Some sections of the Diaspora, carrying the burden of history, refused
to support any pre-recognition relations and opposed Ter-Petrossian's
normalization attempts with Turkey, which eventually created a rift
between those and other sections in the Diaspora, and more importantly,
between Armenia and the `opposition' in the Diaspora. What ensued was
a classic battle of foreign policy orientations akin to similar
battles in any other country, the difference being that one of the
opposition groups had a different approach and understanding of
foreign policy, one which is based on history rather than Realpolitik.
It should come as no surprise that that opposition group was
Diaspora-based and not republic-based.

Eventually with the change of government in Armenia, the new
administration followed a more cautious policy with all the Diasporan
groups and a period of détente followed. It should be noted that a
careful examination of the foreign polices of both administrations
does not reveal a fundamental shift in agenda, and that the current
administration still pursues normalization of relations with
Turkey. However, the difference lies in the fact that the Kocharian
government was able to utilize anti-Turkish nationalist rhetoric to
appease and soothe the various opposition groups.

A very rough survey of Armeno-Turkish relations over the past two or
three years reveals increased activities between the two states to
break the existing deadlock between them and, more importantly, the
creation of a Turkish-Armenian Reconciliation Commission (TARC) to
include the Armenian Diaspora (or at least segments of it) in the
state-to-state dialogue. It is worthwhile to mention that the
composition of TARC completely ignored a large part of the Armenian
Diaspora, and also ignored nationalist anti-Turkish sentiment in
Armenia. Moreover the Turkish members in TARC were either hard-line
generals or career diplomats, a fact that made the Armenians view the
Commission with utmost suspicion.

The assumption that the governments of Armenia and Turkey had nothing
to do with the founding and activities of TARC comes across as very
naïve.  The statements issued by Armenia's foreign ministry at the
time stated that the Armenian government was aware of such activities,
but did not participate in, nor prevent them. This statement, along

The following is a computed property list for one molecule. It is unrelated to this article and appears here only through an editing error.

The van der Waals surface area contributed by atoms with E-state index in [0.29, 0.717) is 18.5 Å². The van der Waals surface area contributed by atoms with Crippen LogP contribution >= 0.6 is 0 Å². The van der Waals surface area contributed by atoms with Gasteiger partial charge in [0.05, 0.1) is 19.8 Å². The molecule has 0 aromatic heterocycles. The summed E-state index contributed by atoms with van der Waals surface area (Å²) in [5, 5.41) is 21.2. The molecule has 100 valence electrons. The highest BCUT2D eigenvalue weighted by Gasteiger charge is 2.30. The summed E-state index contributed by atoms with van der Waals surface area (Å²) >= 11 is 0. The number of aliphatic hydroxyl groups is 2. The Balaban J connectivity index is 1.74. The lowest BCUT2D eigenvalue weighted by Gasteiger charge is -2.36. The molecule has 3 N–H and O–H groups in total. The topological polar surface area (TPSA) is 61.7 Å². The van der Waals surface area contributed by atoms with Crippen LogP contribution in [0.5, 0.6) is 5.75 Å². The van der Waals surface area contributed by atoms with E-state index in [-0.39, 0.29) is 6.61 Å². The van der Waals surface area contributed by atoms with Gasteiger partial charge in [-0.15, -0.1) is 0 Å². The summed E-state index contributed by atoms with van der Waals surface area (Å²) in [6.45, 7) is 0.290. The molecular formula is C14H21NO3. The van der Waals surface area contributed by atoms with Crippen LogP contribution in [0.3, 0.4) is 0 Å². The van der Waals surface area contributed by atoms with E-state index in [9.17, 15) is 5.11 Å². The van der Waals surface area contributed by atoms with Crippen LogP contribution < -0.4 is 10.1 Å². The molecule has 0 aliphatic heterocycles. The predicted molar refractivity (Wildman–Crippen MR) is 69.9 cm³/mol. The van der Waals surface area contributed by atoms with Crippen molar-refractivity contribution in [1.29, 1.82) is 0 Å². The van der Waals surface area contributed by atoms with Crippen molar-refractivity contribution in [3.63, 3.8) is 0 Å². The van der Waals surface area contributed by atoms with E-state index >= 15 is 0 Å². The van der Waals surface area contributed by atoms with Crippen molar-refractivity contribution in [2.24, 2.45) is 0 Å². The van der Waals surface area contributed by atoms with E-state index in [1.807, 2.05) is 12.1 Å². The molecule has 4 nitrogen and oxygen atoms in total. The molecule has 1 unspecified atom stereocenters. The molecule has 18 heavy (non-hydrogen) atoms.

with other strategies, was able to shift the criticism that TARC
received from several Diasporan institutions away from the government
and on the individual members of the commission itself. This is a
perfect example of how the current Armenian administration handles the
issue of Armenian-Turkish relations and avoids coming under fire by
the Diaspora.  This is especially true considering that those segments
opposed to any such activity, over the past years have become closely
identified with President Kocharian's administration; too much to be
able to attribute the TARC activities as attempts by the government
itself. Had the TARC activities been more closely associated with the
government, the opposition would have been to the administration
rather than the idea.

The Diaspora should not have any direct role in shaping or formulating
any of Armenia's foreign policies. This does not mean that it should
not have its say in it. On the contrary any advice or professional
support foreign policy makers in Armenia receive from the Diaspora
positions them make better-informed choices. Moreover, dictating the
foreign policy of a country is the prerogative of its citizens and
residents and as such if any Diasporan wants to become part of that
process than they should be part of the country itself.

What the Diaspora needs to understand is that at the end of the day it
is the realities facing Armenia that shape its foreign policy and that
process should not be held hostage by Diasporans or by the burden of

Asbed Kotchikian is a PhD candidate in Political Science at Boston
University and an instructor at Wheaton College. He spent two years
(2000-02) in Armenia and Georgia conducting research and teaching at
the local universities. Comments to the author may be be sent to